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Growing Sprouts

Category Vegetables
Growing your own sprouts at home can be fun and will ensure that you always have fresh sprouts on hand. This is a guide about growing sprouts.


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By 8 found this helpful
June 16, 2015

Sprouting jars are about $20 in your local healthfood store.

Instead, pick up either a sheet or a pre-cut plastic needlepoint canvas from your local dollar or craft store and cut them to fit the top your Mason jar and screw on with the canning ring!


Now you can sprout your seeds for salads or to start seeds for your garden in it!

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August 27, 20107 found this helpful

Growing vegetable sprouts is fun, economical, and easy to do yourself. Not only are sprouts delicious, but they are also packed full of nutrients like protein, fiber, and vitamin C. Here are two quick and easy ways to sprout vegetable seeds at home, one using the traditional jar method, and the other using a cookie sheet.


Choosing Seeds for Sprouting

Most everyone is familiar with bean and alfalfa sprouts, but sprouts can be grown from a variety of seeds including lentils, soybean, peas and chickpeas, celery, radish, broccoli, cabbage, and sunflowers. Grass seed like rye, barley, wheat and buckwheat are also popular for sprouting, and like your lawn, will continue to grow and produce a second crop after being cut.

When choosing seeds for sprouting, look for organic seeds that have not been treated with chemical preservatives. These can be found in health food stores, in catalogs, or online. Different seeds produce sprouts with very distinctive flavors. If you're unsure about what to try, many companies offer sampler packs that include several different types of their most popular seeds.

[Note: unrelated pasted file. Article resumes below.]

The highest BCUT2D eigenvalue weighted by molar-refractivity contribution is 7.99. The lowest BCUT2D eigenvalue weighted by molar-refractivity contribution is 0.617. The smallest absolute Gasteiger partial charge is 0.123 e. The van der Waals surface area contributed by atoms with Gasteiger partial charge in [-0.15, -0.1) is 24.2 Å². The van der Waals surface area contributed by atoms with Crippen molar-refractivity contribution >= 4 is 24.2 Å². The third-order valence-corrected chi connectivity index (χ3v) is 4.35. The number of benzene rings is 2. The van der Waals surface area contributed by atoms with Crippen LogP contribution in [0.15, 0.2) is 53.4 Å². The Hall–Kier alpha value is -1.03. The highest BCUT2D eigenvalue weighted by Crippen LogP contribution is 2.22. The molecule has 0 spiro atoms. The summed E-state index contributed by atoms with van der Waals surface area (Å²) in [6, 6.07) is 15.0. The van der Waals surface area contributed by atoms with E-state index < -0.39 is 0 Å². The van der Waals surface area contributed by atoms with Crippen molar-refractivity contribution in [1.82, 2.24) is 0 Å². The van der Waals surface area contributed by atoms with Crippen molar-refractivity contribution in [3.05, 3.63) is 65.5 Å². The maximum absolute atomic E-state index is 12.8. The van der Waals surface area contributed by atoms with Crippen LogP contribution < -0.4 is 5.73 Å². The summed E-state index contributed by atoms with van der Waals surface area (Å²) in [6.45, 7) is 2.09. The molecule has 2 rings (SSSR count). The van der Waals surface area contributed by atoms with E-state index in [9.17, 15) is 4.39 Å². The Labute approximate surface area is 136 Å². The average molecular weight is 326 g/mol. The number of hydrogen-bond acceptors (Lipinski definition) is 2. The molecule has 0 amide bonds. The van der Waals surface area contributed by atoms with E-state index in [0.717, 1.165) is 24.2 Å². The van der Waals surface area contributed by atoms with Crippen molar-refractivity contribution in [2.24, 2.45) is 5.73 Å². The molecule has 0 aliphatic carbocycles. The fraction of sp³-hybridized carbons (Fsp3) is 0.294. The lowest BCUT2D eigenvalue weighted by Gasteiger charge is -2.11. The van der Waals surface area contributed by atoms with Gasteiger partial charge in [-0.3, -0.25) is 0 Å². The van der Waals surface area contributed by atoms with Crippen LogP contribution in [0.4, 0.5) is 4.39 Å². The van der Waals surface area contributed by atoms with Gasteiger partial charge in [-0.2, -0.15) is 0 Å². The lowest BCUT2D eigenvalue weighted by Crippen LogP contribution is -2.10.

Jar Sprouting

Materials Needed:


Sprouting lids are available that are designed to fit Ball Mason jars for a cost of around $4.00. Look for them at grocery stores, health food stores or you can order them online. The advantage to using them is that they allow for convenient drainage while also providing good air circulation so the seeds can breathe. I recommend getting the plastic mesh lids instead of steel mesh, which have a tendency to rust around the edges.




The Cookie Sheet Method

Without proper air circulation and drainage, the moist, humid environment of a sprouting jar can encourage mold and bacteria to growth. For this reason, some people may prefer the cookie sheet method, which allows the sprouts to grow vertically in the open air rather than in a tangled clump. This is also a good method for tiny seeds that are difficult to strain.

Materials Needed:


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By 5 found this helpful
January 23, 2014

I made a seed sprouter to sprout my own seeds for my salads, plus I always sprout my seeds before I plant them in my garden. This reduces the need to wait to see if my seeds will start growing, then weeding out others.

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By 4 found this helpful
February 6, 2019

I always sprout seeds, especially in the winter. I add them to sandwiches, salads, soups, or even eat as snacks! I normally just use a mason jar with a piece or cheese cloth or a little screen material under the jar ring/cap to allow me to rinse and drain daily until they sprout.

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By 2 found this helpful
July 27, 2011

Make your own sprouts with lentils or raw shelled sunflower seeds in 3 days. Put 1/4 cup of them in a jar and rubber-band a scrap of nylon net onto the top of the jar.

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By 0 found this helpful
April 23, 2013